Executive and intellectual functions in attention-deficit/hyperactivity disorder with and without comorbidity.
Summary of "Executive and intellectual functions in attention-deficit/hyperactivity disorder with and without comorbidity."
Background: Recent neuropsychological theories have targeted deficient executive functions (EF) as the main characteristic of Attention Deficit Hyperactivity Disorder (ADHD), but the nature of the neuropsychological deficits remains elusive and findings are heterogeneous. In particular, it is still unclear whether ADHD subtypes and comorbidity affect intellectual and executive functioning, because large variability has been found in different patient populations. Furthermore, the role of IQ in EF deficits in individuals with ADHD has been debated. Methods: The aim of the present research was to study in detail the relationship between EF, ADHD subtypes, and comorbid diagnosis by taking into account the potential role of IQ. For this purpose, 23 children (aged from 5 to 16years; 20 males and 3 females) with a diagnosis of ADHD were selected. Results: Data show no differences between children with different subtypes of ADHD on measures of EF, but they evidence differences on EF measures in children with different comorbidities (internalizing versus externalizing disorder). Namely, compared to the internalizing disorders group, the children with externalizing disorders obtained significantly lower scores on different measures of EF (i.e., verbal working memory and categorical fluency), but these differences were strictly dependent on IQ level. Conclusions: Comorbidity patterns, rather than ADHD subtypes, appear to be more valid for defining the neuropsychological features of the ADHD endophenotype. Moreover, general intelligence seems to play a substantial role in the cognitive processes underling the disorder, especially in relation to externalizing aspects.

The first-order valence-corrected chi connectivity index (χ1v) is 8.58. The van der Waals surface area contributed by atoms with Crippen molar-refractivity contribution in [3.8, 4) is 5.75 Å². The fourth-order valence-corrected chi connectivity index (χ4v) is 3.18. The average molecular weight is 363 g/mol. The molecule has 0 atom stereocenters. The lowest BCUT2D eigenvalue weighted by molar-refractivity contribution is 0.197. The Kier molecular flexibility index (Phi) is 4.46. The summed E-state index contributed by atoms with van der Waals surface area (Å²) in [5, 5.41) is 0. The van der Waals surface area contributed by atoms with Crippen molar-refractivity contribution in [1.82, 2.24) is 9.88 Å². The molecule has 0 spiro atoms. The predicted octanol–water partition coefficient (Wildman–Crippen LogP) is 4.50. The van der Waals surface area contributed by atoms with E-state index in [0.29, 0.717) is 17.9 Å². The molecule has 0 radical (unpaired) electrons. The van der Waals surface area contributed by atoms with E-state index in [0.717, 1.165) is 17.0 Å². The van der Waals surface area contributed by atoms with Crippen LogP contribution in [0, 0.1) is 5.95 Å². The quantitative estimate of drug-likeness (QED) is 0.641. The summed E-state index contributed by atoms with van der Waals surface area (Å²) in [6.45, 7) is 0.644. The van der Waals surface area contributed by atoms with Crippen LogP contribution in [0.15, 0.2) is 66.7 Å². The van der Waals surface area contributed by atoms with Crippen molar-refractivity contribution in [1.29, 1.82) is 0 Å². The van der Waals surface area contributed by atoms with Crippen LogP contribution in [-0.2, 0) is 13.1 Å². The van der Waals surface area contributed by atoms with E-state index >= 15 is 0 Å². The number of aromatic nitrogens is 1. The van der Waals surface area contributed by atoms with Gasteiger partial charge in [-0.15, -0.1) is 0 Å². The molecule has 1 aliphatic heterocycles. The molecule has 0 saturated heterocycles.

Children's Hospital Bambino Gesù, Rome, Italy.
This article was published in the following journal.
Name: Brain & development
- PubMed Source: http://www.ncbi.nlm.nih.gov/pubmed/20692779
- DOI: http://dx.doi.org/10.1016/j.braindev.2010.06.002
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Medical and Biotech [MESH] Definitions
A behavior disorder originating in childhood in which the essential features are signs of developmentally inappropriate inattention, impulsivity, and hyperactivity. Although most individuals have symptoms of both inattention and hyperactivity-impulsivity, one or the other pattern may be predominant. The disorder is more frequent in males than females. Onset is in childhood. Symptoms often attenuate during late adolescence although a minority experience the full complement of symptoms into mid-adulthood. (From DSM-IV)
An acquired organic mental disorder with loss of intellectual abilities of sufficient severity to interfere with social or occupational functioning. The dysfunction is multifaceted and involves memory, behavior, personality, judgment, attention, spatial relations, language, abstract thought, and other executive functions. The intellectual decline is usually progressive, and initially spares the level of consciousness.
The d-form of AMPHETAMINE. It is a central nervous system stimulant and a sympathomimetic. It has also been used in the treatment of narcolepsy and of attention deficit disorders and hyperactivity in children. Dextroamphetamine has multiple mechanisms of action including blocking uptake of adrenergics and dopamine, stimulating release of monamines, and inhibiting monoamine oxidase. It is also a drug of abuse and a psychotomimetic.
A set of cognitive functions that controls complex, goal-directed thought and behavior. Executive function involves multiple domains, such as CONCEPT FORMATION, goal management, cognitive flexibility, INHIBITION control, and WORKING MEMORY. Impaired executive function is seen in a range of disorders, e.g., SCHIZOPHRENIA; and ADHD.